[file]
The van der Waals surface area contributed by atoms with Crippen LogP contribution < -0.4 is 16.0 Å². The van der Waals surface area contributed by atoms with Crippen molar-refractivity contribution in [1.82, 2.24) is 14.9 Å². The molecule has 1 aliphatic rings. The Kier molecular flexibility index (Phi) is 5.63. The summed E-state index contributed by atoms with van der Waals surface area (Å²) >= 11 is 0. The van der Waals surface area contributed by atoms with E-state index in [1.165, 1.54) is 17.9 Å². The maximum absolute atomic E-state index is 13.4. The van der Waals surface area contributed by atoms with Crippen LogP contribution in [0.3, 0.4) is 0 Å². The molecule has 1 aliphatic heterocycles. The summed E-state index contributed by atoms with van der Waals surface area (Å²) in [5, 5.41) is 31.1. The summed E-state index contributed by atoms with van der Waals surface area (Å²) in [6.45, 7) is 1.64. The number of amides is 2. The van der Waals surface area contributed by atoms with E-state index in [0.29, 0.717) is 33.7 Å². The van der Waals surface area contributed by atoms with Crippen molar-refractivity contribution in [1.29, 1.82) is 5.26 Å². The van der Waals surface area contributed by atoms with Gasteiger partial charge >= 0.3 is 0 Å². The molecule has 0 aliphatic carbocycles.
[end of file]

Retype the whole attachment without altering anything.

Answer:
The van der Waals surface area contributed by atoms with Crippen LogP contribution < -0.4 is 16.0 Å². The van der Waals surface area contributed by atoms with Crippen molar-refractivity contribution in [1.82, 2.24) is 14.9 Å². The molecule has 1 aliphatic rings. The Kier molecular flexibility index (Phi) is 5.63. The summed E-state index contributed by atoms with van der Waals surface area (Å²) >= 11 is 0. The van der Waals surface area contributed by atoms with E-state index in [1.165, 1.54) is 17.9 Å². The maximum absolute atomic E-state index is 13.4. The van der Waals surface area contributed by atoms with Crippen LogP contribution in [0.3, 0.4) is 0 Å². The molecule has 1 aliphatic heterocycles. The summed E-state index contributed by atoms with van der Waals surface area (Å²) in [5, 5.41) is 31.1. The summed E-state index contributed by atoms with van der Waals surface area (Å²) in [6.45, 7) is 1.64. The number of amides is 2. The van der Waals surface area contributed by atoms with E-state index in [0.29, 0.717) is 33.7 Å². The van der Waals surface area contributed by atoms with Crippen molar-refractivity contribution in [1.29, 1.82) is 5.26 Å². The van der Waals surface area contributed by atoms with Gasteiger partial charge >= 0.3 is 0 Å². The molecule has 0 aliphatic carbocycles.